To His Coy Mistress Is About Coyness Essay

Excerpt from Essay :

Andrew Marvell's poem "To His Coy Mistress," the narrator makes it clear that coyness is a "crime," (line 2). Coyness is a crime because it represents withholding gratification for an indefinite time, when human beings do not have unlimited time. Thus, coyness is akin to a crime against nature. To be coy is to deny the passage of time, to deny death, and to deny the reality of aging. According to the narrator, human beings have but one life to live, and a short one at that. It is important to seize the moment, and not put off happiness in the pursuit of false morals. If human beings were immortal, it would be fine to "sit down and think which way / To walk and pass our long love's day," (lines 3-4). However, human beings are not immortal. Coyness is a lie; it pretends that people, their health, and their beauty, are everlasting. Using imagery of time, the narrator tries to convince his mistress that playing hard to get is an affront to love itself.

The tone of "To His Coy Mistress" verges on sarcasm. Through the first stanza, the author uses hyperbole to emphasize the core theme. "I would / Love you ten years before the Flood / And you should, if you please, refuse / Till the conversion of the Jews," (lines 8-10). The narrator then launches into a lengthy description of how many years, epochs, ages, and eons can be devoted to praising the woman's beauty, as she would like to see. Phrases like "deserts of vast eternity" underscore the role that hyperbole and sarcasm play in "To His Coy Mistress," as he makes fun of the woman's coyness. Coyness is summarily exaggerated as a crime against the natural order of things; to be coy is to suggest that human beings have unlimited resources of time and are immortal. Moreover, the narrator suggests that coyness is an affront against the human body, which needs to feel pleasure. Human beings have limited time to enjoy life, as old age and death ensue. Once a person is old, infirm, or dead, love serves no role. "The grave's a fine and private place," like a bedroom (line 31). Comparing the grave to a bed is a humorous way of emphasizing the narrator's main point. However, no couples can actually embrace or enjoy themselves from a bed buried six feet under. Therefore, the narrator implores the mistress to embrace his advances while they are both still young -- and alive.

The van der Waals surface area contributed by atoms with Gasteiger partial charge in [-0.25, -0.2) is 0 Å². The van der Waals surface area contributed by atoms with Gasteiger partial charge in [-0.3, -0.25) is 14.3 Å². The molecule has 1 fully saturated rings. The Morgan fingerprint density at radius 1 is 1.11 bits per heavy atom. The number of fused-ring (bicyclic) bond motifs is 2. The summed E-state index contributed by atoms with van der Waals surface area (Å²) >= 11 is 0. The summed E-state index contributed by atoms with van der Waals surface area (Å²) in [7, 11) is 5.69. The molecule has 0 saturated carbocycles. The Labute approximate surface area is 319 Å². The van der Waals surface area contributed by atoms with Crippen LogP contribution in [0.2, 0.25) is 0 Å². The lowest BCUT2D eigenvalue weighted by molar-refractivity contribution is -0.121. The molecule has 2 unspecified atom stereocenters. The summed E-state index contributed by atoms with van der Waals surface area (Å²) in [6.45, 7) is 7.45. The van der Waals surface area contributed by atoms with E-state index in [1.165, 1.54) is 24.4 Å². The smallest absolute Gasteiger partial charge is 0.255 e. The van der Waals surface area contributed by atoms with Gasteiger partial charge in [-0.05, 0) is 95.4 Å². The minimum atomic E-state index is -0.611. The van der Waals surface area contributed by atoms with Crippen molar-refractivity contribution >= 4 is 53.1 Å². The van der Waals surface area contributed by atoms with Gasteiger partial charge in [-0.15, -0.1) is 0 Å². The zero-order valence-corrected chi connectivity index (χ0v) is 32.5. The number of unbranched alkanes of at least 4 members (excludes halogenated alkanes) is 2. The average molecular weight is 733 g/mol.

At line 21, the narrator's tone and stance takes a turn towards greater frankness and realism. First, he states that he is keenly aware of "Time's winged chariot hurrying near," (line 22). The gist of "To His Coy Mistress" is that time flies, and it is important to enjoy every minute rather than delay gratification. Then, the narrator discusses the fact that too much coyness will mean that by the time their love is consummated, they may both be dead or at least unattractive. In fact, the narrator boldly suggests that if the mistress continues to be coy, she will probably no longer be attractive by the time she decides to stop. Her beauty shall "no more be found" if it is confined to a "marble vault," like a mausoleum (lines 25-26). Therefore, coyness is presented as being a stupid and irrational decision to make because "worms shall try / That long preserved virginity," (lines 27-28). The narrator continues to be sarcastic, even a little biting, when he describes the mistress's honour as being "quant," (line 29). Far from being quaint, coyness is annoying when it is taken to an extreme. If the mistress does not put out now, she may die a virgin.

Coyness impedes the natural expression of love between two people. It also becomes a mockery of genuine chastity. Genuine chastity is an understandable behavior but only for a short while, and also only if the person is genuinely uninterested in the other person. After…

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Work Cited

Marvell, Andrew. "To His Coy Mistress." Retrieved online: http://www.luminarium.org/sevenlit/marvell/coy.htm

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